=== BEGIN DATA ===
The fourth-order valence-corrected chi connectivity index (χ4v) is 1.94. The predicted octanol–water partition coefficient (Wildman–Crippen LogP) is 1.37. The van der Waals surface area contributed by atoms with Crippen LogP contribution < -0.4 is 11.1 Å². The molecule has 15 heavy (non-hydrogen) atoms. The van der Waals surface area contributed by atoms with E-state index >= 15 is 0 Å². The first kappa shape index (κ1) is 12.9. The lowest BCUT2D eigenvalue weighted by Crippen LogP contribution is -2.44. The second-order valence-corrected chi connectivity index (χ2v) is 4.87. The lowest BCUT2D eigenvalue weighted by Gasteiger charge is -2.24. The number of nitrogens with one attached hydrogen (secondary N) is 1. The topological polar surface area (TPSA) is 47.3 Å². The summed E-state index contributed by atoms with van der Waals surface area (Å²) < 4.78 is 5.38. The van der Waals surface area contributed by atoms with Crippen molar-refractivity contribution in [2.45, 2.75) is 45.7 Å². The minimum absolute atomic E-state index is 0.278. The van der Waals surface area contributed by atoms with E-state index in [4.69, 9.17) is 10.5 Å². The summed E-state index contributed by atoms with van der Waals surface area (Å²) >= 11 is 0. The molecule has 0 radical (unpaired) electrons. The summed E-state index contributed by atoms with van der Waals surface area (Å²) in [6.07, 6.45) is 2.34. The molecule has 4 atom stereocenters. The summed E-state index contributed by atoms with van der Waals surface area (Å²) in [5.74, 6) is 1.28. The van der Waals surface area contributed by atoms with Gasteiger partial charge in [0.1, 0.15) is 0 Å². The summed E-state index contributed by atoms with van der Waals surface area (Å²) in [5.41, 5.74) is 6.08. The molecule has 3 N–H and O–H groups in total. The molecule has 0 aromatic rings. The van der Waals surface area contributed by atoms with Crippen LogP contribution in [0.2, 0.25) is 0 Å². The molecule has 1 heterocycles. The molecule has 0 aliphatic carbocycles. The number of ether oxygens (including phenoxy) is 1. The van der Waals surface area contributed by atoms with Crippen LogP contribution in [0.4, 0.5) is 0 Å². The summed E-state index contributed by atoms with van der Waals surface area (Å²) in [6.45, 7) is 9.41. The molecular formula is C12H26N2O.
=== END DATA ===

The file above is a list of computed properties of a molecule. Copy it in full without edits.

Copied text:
The fourth-order valence-corrected chi connectivity index (χ4v) is 1.94. The predicted octanol–water partition coefficient (Wildman–Crippen LogP) is 1.37. The van der Waals surface area contributed by atoms with Crippen LogP contribution < -0.4 is 11.1 Å². The molecule has 15 heavy (non-hydrogen) atoms. The van der Waals surface area contributed by atoms with E-state index >= 15 is 0 Å². The first kappa shape index (κ1) is 12.9. The lowest BCUT2D eigenvalue weighted by Crippen LogP contribution is -2.44. The second-order valence-corrected chi connectivity index (χ2v) is 4.87. The lowest BCUT2D eigenvalue weighted by Gasteiger charge is -2.24. The number of nitrogens with one attached hydrogen (secondary N) is 1. The topological polar surface area (TPSA) is 47.3 Å². The summed E-state index contributed by atoms with van der Waals surface area (Å²) < 4.78 is 5.38. The van der Waals surface area contributed by atoms with Crippen molar-refractivity contribution in [2.45, 2.75) is 45.7 Å². The minimum absolute atomic E-state index is 0.278. The van der Waals surface area contributed by atoms with E-state index in [4.69, 9.17) is 10.5 Å². The summed E-state index contributed by atoms with van der Waals surface area (Å²) >= 11 is 0. The molecule has 0 radical (unpaired) electrons. The summed E-state index contributed by atoms with van der Waals surface area (Å²) in [6.07, 6.45) is 2.34. The molecule has 4 atom stereocenters. The summed E-state index contributed by atoms with van der Waals surface area (Å²) in [5.74, 6) is 1.28. The van der Waals surface area contributed by atoms with Gasteiger partial charge in [0.1, 0.15) is 0 Å². The summed E-state index contributed by atoms with van der Waals surface area (Å²) in [5.41, 5.74) is 6.08. The molecule has 3 N–H and O–H groups in total. The molecule has 0 aromatic rings. The van der Waals surface area contributed by atoms with Crippen LogP contribution in [0.2, 0.25) is 0 Å². The molecule has 1 heterocycles. The molecule has 0 aliphatic carbocycles. The number of ether oxygens (including phenoxy) is 1. The van der Waals surface area contributed by atoms with Crippen LogP contribution in [0.4, 0.5) is 0 Å². The summed E-state index contributed by atoms with van der Waals surface area (Å²) in [6.45, 7) is 9.41. The molecular formula is C12H26N2O.